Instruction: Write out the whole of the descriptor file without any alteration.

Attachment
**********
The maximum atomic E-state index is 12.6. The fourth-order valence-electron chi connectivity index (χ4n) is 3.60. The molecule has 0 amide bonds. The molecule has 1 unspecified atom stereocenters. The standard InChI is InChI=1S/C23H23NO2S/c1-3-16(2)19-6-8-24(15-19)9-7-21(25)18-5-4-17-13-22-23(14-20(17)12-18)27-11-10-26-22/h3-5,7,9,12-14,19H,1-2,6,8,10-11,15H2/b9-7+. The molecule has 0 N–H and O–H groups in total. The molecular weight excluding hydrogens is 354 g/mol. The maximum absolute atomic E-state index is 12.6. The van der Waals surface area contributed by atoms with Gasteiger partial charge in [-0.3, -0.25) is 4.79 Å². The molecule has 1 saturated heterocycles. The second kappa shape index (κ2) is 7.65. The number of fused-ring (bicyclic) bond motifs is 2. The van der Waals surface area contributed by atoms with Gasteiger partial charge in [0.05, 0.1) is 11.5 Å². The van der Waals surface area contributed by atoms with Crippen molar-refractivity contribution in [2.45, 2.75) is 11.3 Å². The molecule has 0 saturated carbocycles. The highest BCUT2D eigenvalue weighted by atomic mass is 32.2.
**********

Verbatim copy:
The maximum atomic E-state index is 12.6. The fourth-order valence-electron chi connectivity index (χ4n) is 3.60. The molecule has 0 amide bonds. The molecule has 1 unspecified atom stereocenters. The standard InChI is InChI=1S/C23H23NO2S/c1-3-16(2)19-6-8-24(15-19)9-7-21(25)18-5-4-17-13-22-23(14-20(17)12-18)27-11-10-26-22/h3-5,7,9,12-14,19H,1-2,6,8,10-11,15H2/b9-7+. The molecule has 0 N–H and O–H groups in total. The molecular weight excluding hydrogens is 354 g/mol. The maximum absolute atomic E-state index is 12.6. The van der Waals surface area contributed by atoms with Gasteiger partial charge in [-0.3, -0.25) is 4.79 Å². The molecule has 1 saturated heterocycles. The second kappa shape index (κ2) is 7.65. The number of fused-ring (bicyclic) bond motifs is 2. The van der Waals surface area contributed by atoms with Gasteiger partial charge in [0.05, 0.1) is 11.5 Å². The van der Waals surface area contributed by atoms with Crippen molar-refractivity contribution in [2.45, 2.75) is 11.3 Å². The molecule has 0 saturated carbocycles. The highest BCUT2D eigenvalue weighted by atomic mass is 32.2.